Part of the project was to restructure the piece with the right departments—from “Portfolio,” showing off student work, to alumni profiles (formerly rambling and appearing on an ad-hoc basis, now short, sweet, varied and in every issue).

Another aspect of the challenge was to impose a new level of discipline on copy counts, making most stories shorter and the magazine as a whole more accessible.

And part of the challenge was also to update the look of the publication, aligning it with the KWD-developed visual branding that unites the rest of the school’s communications and projecting a new level of quality through the design.

The most important step forward in the evolution of Spirit, however, was in planning the content of major and supporting feature stories in order to align with the pillars of the Independence brand. In the first edition of the new Spirit, this meant diving deeper into the student experience and the minds of teachers with a feature on character education, a signature strength of the school. In future issues, features will rotate, with careful intention, through other key themes—always linking core messages with anecdotes from the life of the school right now.

The result of the Spirit redesign is a lively and colorful publication that’s generating lots of buzz—helping turn the school’s branding initiative into a sustained conversation. 

The Knox School—Drone Photos With a Professional Touch

melinda wissmann

In a new viewbook and search piece, Kelsh Wilson helped the Knox School show off its stunning waterfront campus in St. James, NY, as it never had before, in part, with the help of a drone.

One of the most important goals of a school’s admissions marketing program is to inspire families to visit, and one of the best ways of doing so is through photographs that tantalize with a preview of the sights that a visit will offer.

Unfortunately, practical challenges often get in the way: power lines obscuring the façade of your beautiful main building, or the simple fact that there is no place to stand to frame a shot that equals the impressive sense you get in person.

Over the years, Kelsh Wilson’s photographers have made a habit of solving these problems, delivering pictures no one has before. In the case of the Knox School, the solution was the smart use of a drone.

Knox sits on a lovely stretch Long Island’s North Shore. Its crew teams launch directly from campus, and every day, its students take in a range of gorgeous sites—the waters of Stony Brook Harbor, the historic mansion fronting the shore, the paddocks where the school’s resident horses graze. To get shots that showed these assets to full advantage, for instance, looking over the beautiful Georgian mansion to the waters of the harbor in a single shot, Kelsh Wilson took to the air with a drone—a professionally operated drone with a professional quality camera on board.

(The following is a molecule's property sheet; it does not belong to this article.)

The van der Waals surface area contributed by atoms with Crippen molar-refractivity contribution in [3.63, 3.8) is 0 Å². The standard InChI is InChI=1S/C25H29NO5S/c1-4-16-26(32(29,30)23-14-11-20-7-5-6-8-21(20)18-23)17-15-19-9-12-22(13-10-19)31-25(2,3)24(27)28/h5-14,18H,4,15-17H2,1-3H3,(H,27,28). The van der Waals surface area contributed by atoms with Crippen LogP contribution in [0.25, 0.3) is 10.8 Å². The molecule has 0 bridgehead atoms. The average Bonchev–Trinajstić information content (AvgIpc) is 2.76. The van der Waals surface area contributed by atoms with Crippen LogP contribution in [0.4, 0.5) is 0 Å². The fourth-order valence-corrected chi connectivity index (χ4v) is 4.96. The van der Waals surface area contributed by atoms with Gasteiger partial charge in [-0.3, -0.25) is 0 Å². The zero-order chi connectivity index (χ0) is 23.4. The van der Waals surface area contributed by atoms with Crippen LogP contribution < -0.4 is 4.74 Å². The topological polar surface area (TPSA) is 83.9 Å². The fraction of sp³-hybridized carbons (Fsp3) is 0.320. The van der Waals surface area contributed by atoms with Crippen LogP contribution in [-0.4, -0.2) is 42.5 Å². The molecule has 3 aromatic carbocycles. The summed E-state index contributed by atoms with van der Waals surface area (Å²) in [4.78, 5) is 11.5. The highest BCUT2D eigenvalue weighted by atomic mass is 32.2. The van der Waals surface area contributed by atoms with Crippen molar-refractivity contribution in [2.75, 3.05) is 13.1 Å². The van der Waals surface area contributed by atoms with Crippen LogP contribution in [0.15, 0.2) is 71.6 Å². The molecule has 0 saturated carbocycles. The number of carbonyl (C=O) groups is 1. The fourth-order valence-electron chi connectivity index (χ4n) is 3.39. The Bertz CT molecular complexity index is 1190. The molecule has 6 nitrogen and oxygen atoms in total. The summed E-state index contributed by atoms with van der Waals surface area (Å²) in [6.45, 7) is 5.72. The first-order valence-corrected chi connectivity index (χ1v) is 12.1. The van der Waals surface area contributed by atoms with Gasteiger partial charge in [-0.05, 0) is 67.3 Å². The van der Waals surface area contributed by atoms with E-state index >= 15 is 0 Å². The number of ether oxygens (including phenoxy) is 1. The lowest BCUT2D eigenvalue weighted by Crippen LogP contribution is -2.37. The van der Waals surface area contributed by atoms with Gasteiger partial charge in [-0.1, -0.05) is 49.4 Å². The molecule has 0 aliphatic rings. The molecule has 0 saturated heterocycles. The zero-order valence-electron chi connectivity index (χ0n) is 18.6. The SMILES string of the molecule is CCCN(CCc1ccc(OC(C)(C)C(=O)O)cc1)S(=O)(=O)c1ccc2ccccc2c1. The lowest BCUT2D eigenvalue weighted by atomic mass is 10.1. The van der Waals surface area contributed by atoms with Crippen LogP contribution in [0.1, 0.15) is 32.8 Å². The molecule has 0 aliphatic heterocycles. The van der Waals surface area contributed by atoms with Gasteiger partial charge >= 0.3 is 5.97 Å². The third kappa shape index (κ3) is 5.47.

The results are a viewbook and search piece that show off the Knox campus as never before—and a series of photos that can be used again and again online, in print, and in table top displays at school fairs.

Villa Joseph Marie

melinda wissmann

Like so many excellent small schools, Villa Joseph Marie has traditionally done a better job fulfilling its mission of education than it has in the task of self-promotion (a less inspiring, but necessary endeavor). However, that recently changed when Villa’s admissions and marketing team decided to take the school’s communications program to a whole new level.

As a partner in this effort, Kelsh Wilson developed a set of powerful admissions publications for the school and also a User’s Guide to the Villa Message—a key tool in bringing consistency and impact to other communications, be they print, digital, or face-to-face.

The school’s president, Tom Kardish—who brings years of business experience and a Wharton MBA to the job—shares his thoughts on the project’s success:

I have two things to say about Kelsh Wilson:

1. They took the time, did the research and really “got” our school and our points of difference. More than the words, the look and feel match the incredible environment here exactly!

2. The hiring of Kelsh Wilson was a big step for Villa. It was a conscious decision to no longer be “the best kept secret” and a break from our quiet humility. I am truly excited to see the long-term impact of this investment on our school and our community.

Our communications across all parts of our organization are clean, crisp, consistent and complementary. And most of all, honest. Villa is enjoying record enrollment, and it feels like the school could grow another 10 percent with the arrival of the class of 2021.
— Tom Kardish, President, Villa Joseph Marie

Lessons from Choate’s Viewbook

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Why is the campus visit such a powerful enrollment tool?  It’s not because of the information families learn, but the feelings they have. At Kelsh Wilson, we believe viewbooks work the same way. In projects like the one we just completed for Choate Rosemary Hall, it’s our job to inspire those feelings before the visit happens—in fact, to help make it happen.

In Choate’s case, prospective students respond not just to the school’s impressive academic program and the wonders of its 458-acre campus, but also to the personality of the place—its openness and diversity, energy and creativity.